“Our processes are too heavy, too bureaucratic”,
“We copy the same information in several systems because it goes to different reports”,
“Following the defined process is like having a parallel life of the daily work. Therefore we create all the paper work before the audits”,
“We need lighter processes”, etc, etc.
Does any of these phrases sound familiar?
How do you resolve the dilemma of having processes that comply with a particular model or standard, and at the same time keep them fit?
I would be happy to hear your experience. Meanwhile I will share mine with you.
Lots of process improvement consultants will tell you that implementing or improving CMMI, SPICE or ISO should be done process by process, namely focussing on a particular group of practices (activities, procedures) and deciding how they should look like. Implement the changes and stepping to the next process.
I was also doing so years ago. Although this is not too bad, it is a local, partial improvement that not necessarily has to demonstrate a positive improvement of the entire workflow. In fact, this is one of the main reasons for loading processes with too much extra work.
Adding some extra work to a single process is not a problem. However, summing up the extra work for all the processes turns to an obstacle for performing the work well and quickly.
Therefore I follow a different approach, a Lean one.
First I try to understand the entire workflow from beginning to end, both value-producing steps and information management ones. Together with the team of people from the company, for each group of practices, we draw a SIPOC diagram showing the steps to follow (P), the input (I) necessary for executing them and the outcome (O) obtained. We check that the input is available, either from another process or a supplier (S) and that the output is necessary for another process or a stakeholder, customer (C).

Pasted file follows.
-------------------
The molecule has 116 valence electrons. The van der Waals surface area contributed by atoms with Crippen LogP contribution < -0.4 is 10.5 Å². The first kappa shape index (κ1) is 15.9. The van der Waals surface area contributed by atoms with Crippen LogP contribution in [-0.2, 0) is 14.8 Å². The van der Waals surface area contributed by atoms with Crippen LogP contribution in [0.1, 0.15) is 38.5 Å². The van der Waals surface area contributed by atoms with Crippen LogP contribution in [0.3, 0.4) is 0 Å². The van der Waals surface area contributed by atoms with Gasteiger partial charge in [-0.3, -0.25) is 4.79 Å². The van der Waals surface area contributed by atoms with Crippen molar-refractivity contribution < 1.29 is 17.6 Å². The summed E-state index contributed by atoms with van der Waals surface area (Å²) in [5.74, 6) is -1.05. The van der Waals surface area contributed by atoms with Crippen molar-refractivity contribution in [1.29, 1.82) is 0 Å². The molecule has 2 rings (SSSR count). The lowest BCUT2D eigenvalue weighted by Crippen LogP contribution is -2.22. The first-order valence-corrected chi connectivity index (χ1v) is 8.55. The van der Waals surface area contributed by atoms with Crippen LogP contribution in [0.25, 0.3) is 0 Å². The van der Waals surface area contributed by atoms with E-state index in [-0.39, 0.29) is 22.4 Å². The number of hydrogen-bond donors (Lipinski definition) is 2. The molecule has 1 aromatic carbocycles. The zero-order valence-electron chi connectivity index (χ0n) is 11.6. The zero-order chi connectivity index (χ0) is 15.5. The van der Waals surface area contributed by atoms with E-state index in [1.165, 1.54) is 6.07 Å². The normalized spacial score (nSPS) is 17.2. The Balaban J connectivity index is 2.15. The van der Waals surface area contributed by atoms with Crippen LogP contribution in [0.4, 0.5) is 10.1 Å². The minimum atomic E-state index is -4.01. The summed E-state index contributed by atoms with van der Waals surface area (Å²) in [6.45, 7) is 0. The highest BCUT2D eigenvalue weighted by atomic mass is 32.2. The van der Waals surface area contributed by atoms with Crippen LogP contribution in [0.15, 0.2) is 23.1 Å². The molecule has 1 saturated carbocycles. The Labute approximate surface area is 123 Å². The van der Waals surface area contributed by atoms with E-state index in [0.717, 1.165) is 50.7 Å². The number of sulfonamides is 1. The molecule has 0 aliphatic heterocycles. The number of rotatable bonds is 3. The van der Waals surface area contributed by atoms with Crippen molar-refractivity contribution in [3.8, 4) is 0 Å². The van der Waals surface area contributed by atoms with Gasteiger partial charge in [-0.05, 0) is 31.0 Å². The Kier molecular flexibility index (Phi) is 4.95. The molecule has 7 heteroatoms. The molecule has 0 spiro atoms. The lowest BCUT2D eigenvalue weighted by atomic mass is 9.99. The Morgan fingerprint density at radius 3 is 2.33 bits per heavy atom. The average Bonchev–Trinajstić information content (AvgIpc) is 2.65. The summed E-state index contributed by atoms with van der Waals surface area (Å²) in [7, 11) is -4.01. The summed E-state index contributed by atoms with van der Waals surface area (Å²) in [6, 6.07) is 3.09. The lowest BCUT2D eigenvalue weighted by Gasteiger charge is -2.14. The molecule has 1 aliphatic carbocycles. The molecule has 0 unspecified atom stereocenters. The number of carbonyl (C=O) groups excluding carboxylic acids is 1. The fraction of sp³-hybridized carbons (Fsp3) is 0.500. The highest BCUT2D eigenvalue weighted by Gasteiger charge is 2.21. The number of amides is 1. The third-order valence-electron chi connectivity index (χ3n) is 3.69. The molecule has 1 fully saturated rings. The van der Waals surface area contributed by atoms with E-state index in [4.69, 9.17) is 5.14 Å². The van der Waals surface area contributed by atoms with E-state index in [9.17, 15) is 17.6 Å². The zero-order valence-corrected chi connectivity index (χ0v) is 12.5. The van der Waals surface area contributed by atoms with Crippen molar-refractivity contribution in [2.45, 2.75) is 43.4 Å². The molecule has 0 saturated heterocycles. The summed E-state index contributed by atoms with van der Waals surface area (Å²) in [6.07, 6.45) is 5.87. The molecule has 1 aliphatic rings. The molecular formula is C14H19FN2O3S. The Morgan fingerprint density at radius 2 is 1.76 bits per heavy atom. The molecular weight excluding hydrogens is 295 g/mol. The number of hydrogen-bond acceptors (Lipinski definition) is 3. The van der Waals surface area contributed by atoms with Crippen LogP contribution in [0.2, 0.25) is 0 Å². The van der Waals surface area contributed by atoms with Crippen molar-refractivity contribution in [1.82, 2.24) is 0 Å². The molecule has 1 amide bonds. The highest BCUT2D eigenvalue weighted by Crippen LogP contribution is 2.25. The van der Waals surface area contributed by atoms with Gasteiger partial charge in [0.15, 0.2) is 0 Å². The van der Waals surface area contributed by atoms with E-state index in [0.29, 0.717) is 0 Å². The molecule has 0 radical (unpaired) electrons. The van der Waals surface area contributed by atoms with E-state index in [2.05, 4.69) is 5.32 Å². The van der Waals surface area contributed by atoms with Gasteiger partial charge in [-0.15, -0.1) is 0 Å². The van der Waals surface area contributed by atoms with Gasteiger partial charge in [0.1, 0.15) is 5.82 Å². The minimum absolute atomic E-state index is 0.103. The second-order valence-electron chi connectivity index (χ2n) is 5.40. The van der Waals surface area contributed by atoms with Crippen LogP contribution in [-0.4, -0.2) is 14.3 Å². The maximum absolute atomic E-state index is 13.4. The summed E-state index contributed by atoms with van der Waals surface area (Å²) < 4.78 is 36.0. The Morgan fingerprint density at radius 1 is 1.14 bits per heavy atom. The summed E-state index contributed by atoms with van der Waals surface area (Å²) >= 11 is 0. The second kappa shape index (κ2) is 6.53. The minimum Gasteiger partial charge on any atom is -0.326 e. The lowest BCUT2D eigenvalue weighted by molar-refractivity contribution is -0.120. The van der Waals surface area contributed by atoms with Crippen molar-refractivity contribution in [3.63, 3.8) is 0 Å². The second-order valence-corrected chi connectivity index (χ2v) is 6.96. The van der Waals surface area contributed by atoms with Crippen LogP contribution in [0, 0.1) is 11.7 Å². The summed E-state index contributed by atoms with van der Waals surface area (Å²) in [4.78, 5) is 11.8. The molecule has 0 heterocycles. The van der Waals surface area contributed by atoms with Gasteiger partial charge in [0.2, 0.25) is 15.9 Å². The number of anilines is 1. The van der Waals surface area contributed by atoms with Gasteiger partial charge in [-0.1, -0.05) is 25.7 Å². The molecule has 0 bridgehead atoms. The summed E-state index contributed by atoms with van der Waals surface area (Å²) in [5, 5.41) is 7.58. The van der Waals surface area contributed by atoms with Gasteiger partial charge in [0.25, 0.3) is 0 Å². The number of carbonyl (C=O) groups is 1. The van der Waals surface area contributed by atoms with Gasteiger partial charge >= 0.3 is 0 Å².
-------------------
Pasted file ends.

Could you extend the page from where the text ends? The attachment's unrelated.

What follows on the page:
This ensures that the processes produce only needed outcomes, i.e. no over-processing.
By focussing on and performing only work that is required, we save effort of the staff, other resources and delivery time. In addition, it leads to higher efficiency as employees are concentrated on value adding tasks that the customer is willing to get and pay for. Moreover, people are not frustrated with developing an obsolete outcome.
The other important check is making sure that all processes involved in the workflow are perfectly integrated, i.e. the very initial input flows smoothly through them, being gradually transformed into a final outcome.
Improving the workflow consists of making the transformation paths shorter (less transportation and motion) and faster (less waiting).
Last, but not least, to make sure that we do not produce obsolete paper, we fill in the following table that summarizes the inputs and outcomes for each process. Only, if an outcome is a paper document, we include the name of the respective template. Location is the place or the system where either the document or the data is stored.
What we thoroughly check at this point is that there is no duplicate information among the documents and the systems used. Also, where it makes sense, we merge the documents to prevent having too many pieces of documentation spread across different places. Undoubtedly, automation is always helpful.
The meaningful indicators of whether we have achieved real improvement are, of course, (1) the opinion of team who uses the processes and (2) the performance of the entire workflow.
Therefore I carefully listen to them two.
How do you see it? What is your experience?